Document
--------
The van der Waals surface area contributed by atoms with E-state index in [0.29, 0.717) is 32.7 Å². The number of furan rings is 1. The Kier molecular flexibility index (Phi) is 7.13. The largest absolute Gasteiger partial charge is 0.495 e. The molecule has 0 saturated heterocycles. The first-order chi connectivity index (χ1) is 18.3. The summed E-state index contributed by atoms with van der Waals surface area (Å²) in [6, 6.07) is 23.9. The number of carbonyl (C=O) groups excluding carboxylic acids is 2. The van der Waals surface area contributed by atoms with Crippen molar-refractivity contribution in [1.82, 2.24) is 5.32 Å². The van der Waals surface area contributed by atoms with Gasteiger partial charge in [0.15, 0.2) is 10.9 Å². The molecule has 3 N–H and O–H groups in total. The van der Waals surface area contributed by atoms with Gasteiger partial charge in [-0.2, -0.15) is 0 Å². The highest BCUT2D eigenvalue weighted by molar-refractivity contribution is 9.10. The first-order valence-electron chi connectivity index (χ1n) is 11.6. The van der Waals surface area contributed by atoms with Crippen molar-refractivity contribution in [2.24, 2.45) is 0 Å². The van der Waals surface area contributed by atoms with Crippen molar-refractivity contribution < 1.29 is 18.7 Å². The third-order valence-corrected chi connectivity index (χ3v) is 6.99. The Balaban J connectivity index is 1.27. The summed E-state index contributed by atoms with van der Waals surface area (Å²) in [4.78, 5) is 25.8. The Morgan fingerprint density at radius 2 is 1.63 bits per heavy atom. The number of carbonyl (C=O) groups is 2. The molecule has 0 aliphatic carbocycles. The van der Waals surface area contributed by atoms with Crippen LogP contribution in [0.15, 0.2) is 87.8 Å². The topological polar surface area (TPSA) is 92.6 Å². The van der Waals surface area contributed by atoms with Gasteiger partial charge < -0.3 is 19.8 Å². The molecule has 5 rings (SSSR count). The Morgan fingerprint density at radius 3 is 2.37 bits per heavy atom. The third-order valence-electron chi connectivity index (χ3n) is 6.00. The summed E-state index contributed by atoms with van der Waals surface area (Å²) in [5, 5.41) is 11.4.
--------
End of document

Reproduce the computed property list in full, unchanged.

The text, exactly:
The van der Waals surface area contributed by atoms with E-state index in [0.29, 0.717) is 32.7 Å². The number of furan rings is 1. The Kier molecular flexibility index (Phi) is 7.13. The largest absolute Gasteiger partial charge is 0.495 e. The molecule has 0 saturated heterocycles. The first-order chi connectivity index (χ1) is 18.3. The summed E-state index contributed by atoms with van der Waals surface area (Å²) in [6, 6.07) is 23.9. The number of carbonyl (C=O) groups excluding carboxylic acids is 2. The van der Waals surface area contributed by atoms with Crippen molar-refractivity contribution in [1.82, 2.24) is 5.32 Å². The van der Waals surface area contributed by atoms with Gasteiger partial charge in [0.15, 0.2) is 10.9 Å². The molecule has 3 N–H and O–H groups in total. The van der Waals surface area contributed by atoms with Gasteiger partial charge in [-0.2, -0.15) is 0 Å². The highest BCUT2D eigenvalue weighted by molar-refractivity contribution is 9.10. The first-order valence-electron chi connectivity index (χ1n) is 11.6. The van der Waals surface area contributed by atoms with Crippen molar-refractivity contribution in [2.24, 2.45) is 0 Å². The van der Waals surface area contributed by atoms with Crippen molar-refractivity contribution < 1.29 is 18.7 Å². The third-order valence-corrected chi connectivity index (χ3v) is 6.99. The Balaban J connectivity index is 1.27. The summed E-state index contributed by atoms with van der Waals surface area (Å²) in [4.78, 5) is 25.8. The Morgan fingerprint density at radius 2 is 1.63 bits per heavy atom. The number of carbonyl (C=O) groups is 2. The molecule has 0 aliphatic carbocycles. The van der Waals surface area contributed by atoms with Crippen LogP contribution in [0.15, 0.2) is 87.8 Å². The topological polar surface area (TPSA) is 92.6 Å². The van der Waals surface area contributed by atoms with Gasteiger partial charge < -0.3 is 19.8 Å². The molecule has 5 rings (SSSR count). The Morgan fingerprint density at radius 3 is 2.37 bits per heavy atom. The third-order valence-electron chi connectivity index (χ3n) is 6.00. The summed E-state index contributed by atoms with van der Waals surface area (Å²) in [5, 5.41) is 11.4.